Radio Communication and Mobile phones<br />By Chirag Thakar<br />
What are Radio Waves?<br />Electromagnetic waves are emitted by many natural and man-made sources and play a very important part in our lives.<br />All radio wave radiation consists of fluctuating electric and magnetic fields and the frequency, which is the number of times per second at which the wave fluctuate, determines on their properties and the use that can be made of them.<br />
…Continued<br />Frequencies are measured in hertz or Hz, where 1 Hz is one oscillation per second, 1 kHz a thousandetc. <br />We use the frequency 30KHz and 300 GHz telecommunication, radio and television.<br />
Radio Communication<br /> Radio frequency used for communication is ‘carrier wave’ which is produced by a transmitter as a sine wave.<br />If the radio wave is to convey more information, such as speech or computer data etc., this information has to be added to the carrier wave in some way, a process known as modulation.<br />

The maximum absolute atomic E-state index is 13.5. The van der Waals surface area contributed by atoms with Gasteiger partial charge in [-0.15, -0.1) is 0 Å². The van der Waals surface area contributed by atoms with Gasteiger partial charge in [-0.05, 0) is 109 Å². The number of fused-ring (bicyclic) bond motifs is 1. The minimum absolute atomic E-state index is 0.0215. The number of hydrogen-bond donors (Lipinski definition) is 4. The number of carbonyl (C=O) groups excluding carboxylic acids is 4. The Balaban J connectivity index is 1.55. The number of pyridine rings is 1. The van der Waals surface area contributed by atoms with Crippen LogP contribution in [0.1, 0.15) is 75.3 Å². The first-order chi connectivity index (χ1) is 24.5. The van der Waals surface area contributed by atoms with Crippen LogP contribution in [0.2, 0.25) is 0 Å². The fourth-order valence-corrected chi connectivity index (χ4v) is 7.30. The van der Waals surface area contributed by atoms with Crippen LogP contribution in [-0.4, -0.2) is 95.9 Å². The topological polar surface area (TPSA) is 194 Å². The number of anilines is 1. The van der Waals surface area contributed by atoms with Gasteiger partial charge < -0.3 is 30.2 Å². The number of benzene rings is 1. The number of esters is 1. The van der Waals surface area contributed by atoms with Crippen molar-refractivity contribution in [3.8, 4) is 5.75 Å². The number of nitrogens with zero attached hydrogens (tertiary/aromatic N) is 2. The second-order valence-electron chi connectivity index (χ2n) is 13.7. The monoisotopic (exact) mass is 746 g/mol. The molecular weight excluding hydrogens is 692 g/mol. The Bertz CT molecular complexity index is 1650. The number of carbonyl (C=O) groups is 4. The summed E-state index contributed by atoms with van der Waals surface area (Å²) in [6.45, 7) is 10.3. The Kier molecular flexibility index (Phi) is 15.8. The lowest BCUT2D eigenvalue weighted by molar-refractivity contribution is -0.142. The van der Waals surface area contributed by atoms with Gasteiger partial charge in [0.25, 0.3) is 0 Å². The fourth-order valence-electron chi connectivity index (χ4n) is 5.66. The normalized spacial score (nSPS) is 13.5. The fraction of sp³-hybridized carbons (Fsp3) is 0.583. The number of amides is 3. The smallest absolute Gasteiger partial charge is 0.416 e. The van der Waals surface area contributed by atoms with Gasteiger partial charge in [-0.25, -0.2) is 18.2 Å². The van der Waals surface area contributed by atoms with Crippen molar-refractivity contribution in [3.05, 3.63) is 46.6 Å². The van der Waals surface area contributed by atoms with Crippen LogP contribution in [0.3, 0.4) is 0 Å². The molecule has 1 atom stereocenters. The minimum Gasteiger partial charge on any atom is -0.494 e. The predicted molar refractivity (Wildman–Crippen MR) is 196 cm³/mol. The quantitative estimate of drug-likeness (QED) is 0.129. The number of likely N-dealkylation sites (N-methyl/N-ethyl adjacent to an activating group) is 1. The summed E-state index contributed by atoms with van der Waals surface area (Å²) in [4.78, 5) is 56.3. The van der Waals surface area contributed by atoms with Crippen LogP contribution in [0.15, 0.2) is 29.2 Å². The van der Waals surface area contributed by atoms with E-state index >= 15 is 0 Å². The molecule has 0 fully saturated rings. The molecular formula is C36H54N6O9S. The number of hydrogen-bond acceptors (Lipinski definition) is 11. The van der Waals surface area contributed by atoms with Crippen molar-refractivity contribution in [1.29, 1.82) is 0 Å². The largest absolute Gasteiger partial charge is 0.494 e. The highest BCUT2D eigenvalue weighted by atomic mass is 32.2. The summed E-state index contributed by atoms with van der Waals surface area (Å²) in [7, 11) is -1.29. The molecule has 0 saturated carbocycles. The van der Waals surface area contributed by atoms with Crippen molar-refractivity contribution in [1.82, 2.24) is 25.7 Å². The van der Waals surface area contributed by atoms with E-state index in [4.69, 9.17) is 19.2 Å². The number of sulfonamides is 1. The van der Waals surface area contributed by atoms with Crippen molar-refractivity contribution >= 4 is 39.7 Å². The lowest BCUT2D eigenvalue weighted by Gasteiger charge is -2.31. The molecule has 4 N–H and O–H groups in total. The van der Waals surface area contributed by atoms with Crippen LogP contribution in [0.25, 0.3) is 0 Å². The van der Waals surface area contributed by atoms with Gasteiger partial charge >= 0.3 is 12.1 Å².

Modulation<br />Modulation is where a signal is suitable for sending over a transmission medium<br />Reasons for modulation:<br />Frequency translating<br />Improving signal/noise ratio by increasing the bandwidth<br />Multiplexing<br />
Mobile Phones Using Radio Communication<br /> Mobile phones send and receive information using radio communication. The radio signals are transmitted from the phone to the nearest base station, then connected to a main telephone network.<br />Each base station provides radio coverage to a geographical area known as a cell.<br />
…Continued <br />Transmitted signal strength falls off rapidly with distance from base stations, and mobile phones require a certain minimum signal strength to ensure adequate reception.<br />
References<br />J.E.Flood and P.Cochrane (1992) Transmission systems London: Peter Peregrinus Ltd. <br />PUBLIC TELECOMMUNICATION NETWORKS UNIT (2001) How Mobile Phone Networks Work [WWW] Ofcom. Available from: http://www.sitefinder.ofcom.org.uk/mobilework.htm [Accessed 18/01/11].<br />
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